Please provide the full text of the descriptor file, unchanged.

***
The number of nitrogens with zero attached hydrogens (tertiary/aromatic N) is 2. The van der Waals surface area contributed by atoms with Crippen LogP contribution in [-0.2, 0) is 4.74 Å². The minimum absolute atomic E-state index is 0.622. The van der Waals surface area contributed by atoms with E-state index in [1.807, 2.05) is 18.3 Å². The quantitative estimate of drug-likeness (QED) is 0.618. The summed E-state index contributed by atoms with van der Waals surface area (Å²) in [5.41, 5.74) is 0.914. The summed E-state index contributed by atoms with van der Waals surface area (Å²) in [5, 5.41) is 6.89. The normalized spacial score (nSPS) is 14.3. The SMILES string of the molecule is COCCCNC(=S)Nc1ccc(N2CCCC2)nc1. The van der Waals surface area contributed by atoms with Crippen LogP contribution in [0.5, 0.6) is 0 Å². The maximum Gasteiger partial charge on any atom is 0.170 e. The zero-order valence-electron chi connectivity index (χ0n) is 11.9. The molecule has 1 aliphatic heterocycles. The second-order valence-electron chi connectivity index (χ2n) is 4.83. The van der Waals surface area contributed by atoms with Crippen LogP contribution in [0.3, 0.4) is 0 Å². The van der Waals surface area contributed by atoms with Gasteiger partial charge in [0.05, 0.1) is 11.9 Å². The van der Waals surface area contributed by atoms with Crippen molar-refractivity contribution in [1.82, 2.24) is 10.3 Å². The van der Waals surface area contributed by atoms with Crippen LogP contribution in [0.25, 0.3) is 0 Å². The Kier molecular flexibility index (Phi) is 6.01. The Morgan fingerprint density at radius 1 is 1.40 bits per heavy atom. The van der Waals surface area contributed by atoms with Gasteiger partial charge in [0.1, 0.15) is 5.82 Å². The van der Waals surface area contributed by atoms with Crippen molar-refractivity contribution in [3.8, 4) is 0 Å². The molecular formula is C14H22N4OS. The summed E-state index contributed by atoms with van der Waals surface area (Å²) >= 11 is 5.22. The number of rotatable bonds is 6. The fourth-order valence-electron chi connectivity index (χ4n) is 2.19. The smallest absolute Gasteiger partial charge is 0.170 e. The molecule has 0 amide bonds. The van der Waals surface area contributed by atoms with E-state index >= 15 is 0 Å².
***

The number of nitrogens with zero attached hydrogens (tertiary/aromatic N) is 2. The van der Waals surface area contributed by atoms with Crippen LogP contribution in [-0.2, 0) is 4.74 Å². The minimum absolute atomic E-state index is 0.622. The van der Waals surface area contributed by atoms with E-state index in [1.807, 2.05) is 18.3 Å². The quantitative estimate of drug-likeness (QED) is 0.618. The summed E-state index contributed by atoms with van der Waals surface area (Å²) in [5.41, 5.74) is 0.914. The summed E-state index contributed by atoms with van der Waals surface area (Å²) in [5, 5.41) is 6.89. The normalized spacial score (nSPS) is 14.3. The SMILES string of the molecule is COCCCNC(=S)Nc1ccc(N2CCCC2)nc1. The van der Waals surface area contributed by atoms with Crippen LogP contribution in [0.5, 0.6) is 0 Å². The maximum Gasteiger partial charge on any atom is 0.170 e. The zero-order valence-electron chi connectivity index (χ0n) is 11.9. The molecule has 1 aliphatic heterocycles. The second-order valence-electron chi connectivity index (χ2n) is 4.83. The van der Waals surface area contributed by atoms with Crippen LogP contribution in [0.3, 0.4) is 0 Å². The van der Waals surface area contributed by atoms with Gasteiger partial charge in [0.05, 0.1) is 11.9 Å². The van der Waals surface area contributed by atoms with Crippen molar-refractivity contribution in [1.82, 2.24) is 10.3 Å². The van der Waals surface area contributed by atoms with Crippen LogP contribution in [0.25, 0.3) is 0 Å². The Kier molecular flexibility index (Phi) is 6.01. The Morgan fingerprint density at radius 1 is 1.40 bits per heavy atom. The van der Waals surface area contributed by atoms with Gasteiger partial charge in [0.1, 0.15) is 5.82 Å². The van der Waals surface area contributed by atoms with Crippen molar-refractivity contribution in [3.8, 4) is 0 Å². The molecular formula is C14H22N4OS. The summed E-state index contributed by atoms with van der Waals surface area (Å²) >= 11 is 5.22. The number of rotatable bonds is 6. The fourth-order valence-electron chi connectivity index (χ4n) is 2.19. The smallest absolute Gasteiger partial charge is 0.170 e. The molecule has 0 amide bonds. The van der Waals surface area contributed by atoms with E-state index >= 15 is 0 Å².